I use a ‘Green’ energy provider called Green Mountain energy and I pay for the 100% renewable energy plan. Now I know that my electricity is sourced from natural gas mostly, nuclear and some coal. So how does the W-M bill effect my utility bill? (No pun intended)

  20. Dean says:

    This seems to me to be the critical assertion:

    “they will offer their power in the wholesale market at a price that will cover all of their costs, which include the market price of allowances consumed in generating the power. It’s economically correct (an opportunity cost is just as valid as an out-of-pocket cost),”

    Does an opportunity cost have the same price signal as an out-of-pocket cost? In the short term, I don’t think so, though over time, the two will merge. In a pure market environment, the two would be closer, but given inertia in a large company with an expensive infrastructure, the free permits will make it easier for some utilities so inclined to sit on the status quo since the regulations protect their profit margins. The lack of out-of-pocket costs will let them take their time in making changes compared to having to actually pay.

    So I think that the main impact of this is to slow down the process. When dealing with partial solutions, the question is whether the partial solution blunts pressure for a full solution, or opens the door to it. I don’t think there really is any way for us to know which path W-M leads in that sense. A lot will be determined by whether the US is hit by a string of extreme weather events in the next year or two.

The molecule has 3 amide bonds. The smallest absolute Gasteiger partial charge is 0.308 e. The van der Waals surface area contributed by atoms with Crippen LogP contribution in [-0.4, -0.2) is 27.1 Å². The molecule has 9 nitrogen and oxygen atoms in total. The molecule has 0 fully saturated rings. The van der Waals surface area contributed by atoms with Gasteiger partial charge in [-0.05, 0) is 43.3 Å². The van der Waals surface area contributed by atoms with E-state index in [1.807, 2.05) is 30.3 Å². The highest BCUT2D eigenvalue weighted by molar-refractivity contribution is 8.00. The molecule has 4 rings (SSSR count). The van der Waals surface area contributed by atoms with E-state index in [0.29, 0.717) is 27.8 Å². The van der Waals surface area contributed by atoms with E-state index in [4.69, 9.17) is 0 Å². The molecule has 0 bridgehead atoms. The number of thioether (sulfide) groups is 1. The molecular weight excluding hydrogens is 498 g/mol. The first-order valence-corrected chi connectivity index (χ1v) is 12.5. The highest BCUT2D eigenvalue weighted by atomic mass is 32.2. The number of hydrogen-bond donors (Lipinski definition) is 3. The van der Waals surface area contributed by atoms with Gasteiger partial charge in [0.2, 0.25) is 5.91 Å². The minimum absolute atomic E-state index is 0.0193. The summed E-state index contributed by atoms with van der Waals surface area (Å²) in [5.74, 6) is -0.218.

I also read that the committee that passed W-M is the friendliest part of the legislative process. Ag Committee wants a shot at it, only to water it down – is it Pelosi’s decision whether they get a shot? Then it has the full House, and the Senate sees it as close to DOA as is. So this is only the first step in the sausage-making process. A snapshot of W-M now probably looks great compared to whatever might make it to Obama’s desk, if anything.

  21. When cap and trade kicks in, we will already be EXTINCT. As you said on the subject of the EPA ruling, Joe Romm: “JR: This legislation would supersede that ruling.”

    [JR: I disagree. But if you are right, then nothing will help us and you should move on to a different website.]

    We have crossed at least 3 tipping points already and we are about to cross a fourth. There is enormous hysteresis, which means that a tipping point, once crossed, cannot be uncrossed for thousands of years. Tipping points mean death and extinction.
    Tipping Point 1. Reference: “With Speed And Violence” by Fred Pearce, 2007. Mr. Pearce has seen formerly frozen peat bogs in the tundra in Siberia that are now lakes outgassing so much methane that they don’t freeze over in Siberian winter. There is enough methane in tundra peat bogs to raise the global temperature by 18 to 21 degrees Fahrenheit. Reference: “Six Degrees” by Mark Lynas. Another 10 degrees Fahrenheit will surely cause our extinction.